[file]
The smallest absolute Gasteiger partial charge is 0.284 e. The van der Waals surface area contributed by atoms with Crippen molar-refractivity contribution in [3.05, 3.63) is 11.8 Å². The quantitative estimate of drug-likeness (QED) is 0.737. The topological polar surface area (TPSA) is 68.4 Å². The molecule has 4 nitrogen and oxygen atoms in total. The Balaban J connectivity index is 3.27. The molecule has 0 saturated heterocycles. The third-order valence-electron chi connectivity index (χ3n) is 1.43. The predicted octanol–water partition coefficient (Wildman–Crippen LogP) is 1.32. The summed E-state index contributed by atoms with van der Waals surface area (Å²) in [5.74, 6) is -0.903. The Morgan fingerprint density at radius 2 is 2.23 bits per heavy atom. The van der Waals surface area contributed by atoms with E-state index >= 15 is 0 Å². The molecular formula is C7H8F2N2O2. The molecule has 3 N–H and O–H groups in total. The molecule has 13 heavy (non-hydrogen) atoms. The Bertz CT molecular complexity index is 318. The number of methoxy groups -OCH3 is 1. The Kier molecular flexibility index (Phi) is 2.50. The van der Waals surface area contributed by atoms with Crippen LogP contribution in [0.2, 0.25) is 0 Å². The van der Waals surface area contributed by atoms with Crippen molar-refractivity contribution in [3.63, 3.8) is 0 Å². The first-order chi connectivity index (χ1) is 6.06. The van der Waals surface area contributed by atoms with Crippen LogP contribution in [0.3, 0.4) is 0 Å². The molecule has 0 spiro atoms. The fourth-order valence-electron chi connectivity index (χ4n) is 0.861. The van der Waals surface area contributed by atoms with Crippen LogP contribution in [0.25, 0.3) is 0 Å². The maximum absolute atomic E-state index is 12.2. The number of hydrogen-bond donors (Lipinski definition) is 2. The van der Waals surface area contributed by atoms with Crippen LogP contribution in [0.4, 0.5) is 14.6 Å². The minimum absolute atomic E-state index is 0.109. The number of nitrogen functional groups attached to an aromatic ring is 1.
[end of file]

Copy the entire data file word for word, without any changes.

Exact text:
The smallest absolute Gasteiger partial charge is 0.284 e. The van der Waals surface area contributed by atoms with Crippen molar-refractivity contribution in [3.05, 3.63) is 11.8 Å². The quantitative estimate of drug-likeness (QED) is 0.737. The topological polar surface area (TPSA) is 68.4 Å². The molecule has 4 nitrogen and oxygen atoms in total. The Balaban J connectivity index is 3.27. The molecule has 0 saturated heterocycles. The third-order valence-electron chi connectivity index (χ3n) is 1.43. The predicted octanol–water partition coefficient (Wildman–Crippen LogP) is 1.32. The summed E-state index contributed by atoms with van der Waals surface area (Å²) in [5.74, 6) is -0.903. The Morgan fingerprint density at radius 2 is 2.23 bits per heavy atom. The van der Waals surface area contributed by atoms with E-state index >= 15 is 0 Å². The molecular formula is C7H8F2N2O2. The molecule has 3 N–H and O–H groups in total. The molecule has 13 heavy (non-hydrogen) atoms. The Bertz CT molecular complexity index is 318. The number of methoxy groups -OCH3 is 1. The Kier molecular flexibility index (Phi) is 2.50. The van der Waals surface area contributed by atoms with Crippen LogP contribution in [0.2, 0.25) is 0 Å². The van der Waals surface area contributed by atoms with Crippen molar-refractivity contribution in [3.63, 3.8) is 0 Å². The first-order chi connectivity index (χ1) is 6.06. The van der Waals surface area contributed by atoms with Crippen LogP contribution in [0.3, 0.4) is 0 Å². The molecule has 0 spiro atoms. The fourth-order valence-electron chi connectivity index (χ4n) is 0.861. The van der Waals surface area contributed by atoms with Crippen LogP contribution in [0.25, 0.3) is 0 Å². The maximum absolute atomic E-state index is 12.2. The number of hydrogen-bond donors (Lipinski definition) is 2. The van der Waals surface area contributed by atoms with Crippen LogP contribution in [0.4, 0.5) is 14.6 Å². The minimum absolute atomic E-state index is 0.109. The number of nitrogen functional groups attached to an aromatic ring is 1.